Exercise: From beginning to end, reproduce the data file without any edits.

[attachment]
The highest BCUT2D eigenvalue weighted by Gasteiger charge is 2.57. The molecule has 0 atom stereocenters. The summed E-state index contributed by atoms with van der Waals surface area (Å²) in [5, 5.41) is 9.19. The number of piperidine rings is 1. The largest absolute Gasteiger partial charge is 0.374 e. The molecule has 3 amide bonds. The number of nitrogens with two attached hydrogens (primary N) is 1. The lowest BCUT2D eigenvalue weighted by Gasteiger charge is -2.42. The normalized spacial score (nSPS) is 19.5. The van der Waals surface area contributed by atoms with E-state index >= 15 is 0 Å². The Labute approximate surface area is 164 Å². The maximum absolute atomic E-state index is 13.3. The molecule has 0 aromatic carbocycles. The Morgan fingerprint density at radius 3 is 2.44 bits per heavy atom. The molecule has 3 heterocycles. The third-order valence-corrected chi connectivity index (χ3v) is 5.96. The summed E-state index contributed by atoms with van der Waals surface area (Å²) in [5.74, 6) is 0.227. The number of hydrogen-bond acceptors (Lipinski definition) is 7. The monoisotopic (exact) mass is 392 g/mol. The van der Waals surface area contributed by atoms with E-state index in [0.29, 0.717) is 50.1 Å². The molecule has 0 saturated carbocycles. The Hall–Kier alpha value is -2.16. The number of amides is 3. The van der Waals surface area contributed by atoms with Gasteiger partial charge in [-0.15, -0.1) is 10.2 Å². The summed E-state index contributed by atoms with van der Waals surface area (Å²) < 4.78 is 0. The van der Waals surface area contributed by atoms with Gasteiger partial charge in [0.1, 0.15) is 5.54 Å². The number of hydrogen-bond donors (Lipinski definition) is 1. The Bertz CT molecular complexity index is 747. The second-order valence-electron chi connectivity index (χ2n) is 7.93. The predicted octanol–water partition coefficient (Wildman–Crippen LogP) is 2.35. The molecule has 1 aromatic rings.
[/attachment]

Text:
The highest BCUT2D eigenvalue weighted by Gasteiger charge is 2.57. The molecule has 0 atom stereocenters. The summed E-state index contributed by atoms with van der Waals surface area (Å²) in [5, 5.41) is 9.19. The number of piperidine rings is 1. The largest absolute Gasteiger partial charge is 0.374 e. The molecule has 3 amide bonds. The number of nitrogens with two attached hydrogens (primary N) is 1. The lowest BCUT2D eigenvalue weighted by Gasteiger charge is -2.42. The normalized spacial score (nSPS) is 19.5. The van der Waals surface area contributed by atoms with E-state index >= 15 is 0 Å². The Labute approximate surface area is 164 Å². The maximum absolute atomic E-state index is 13.3. The molecule has 0 aromatic carbocycles. The Morgan fingerprint density at radius 3 is 2.44 bits per heavy atom. The molecule has 3 heterocycles. The third-order valence-corrected chi connectivity index (χ3v) is 5.96. The summed E-state index contributed by atoms with van der Waals surface area (Å²) in [5.74, 6) is 0.227. The number of hydrogen-bond acceptors (Lipinski definition) is 7. The monoisotopic (exact) mass is 392 g/mol. The van der Waals surface area contributed by atoms with E-state index in [0.29, 0.717) is 50.1 Å². The molecule has 0 saturated carbocycles. The Hall–Kier alpha value is -2.16. The number of amides is 3. The van der Waals surface area contributed by atoms with Gasteiger partial charge in [-0.15, -0.1) is 10.2 Å². The summed E-state index contributed by atoms with van der Waals surface area (Å²) < 4.78 is 0. The van der Waals surface area contributed by atoms with Gasteiger partial charge in [0.1, 0.15) is 5.54 Å². The number of hydrogen-bond donors (Lipinski definition) is 1. The Bertz CT molecular complexity index is 747. The second-order valence-electron chi connectivity index (χ2n) is 7.93. The predicted octanol–water partition coefficient (Wildman–Crippen LogP) is 2.35. The molecule has 1 aromatic rings.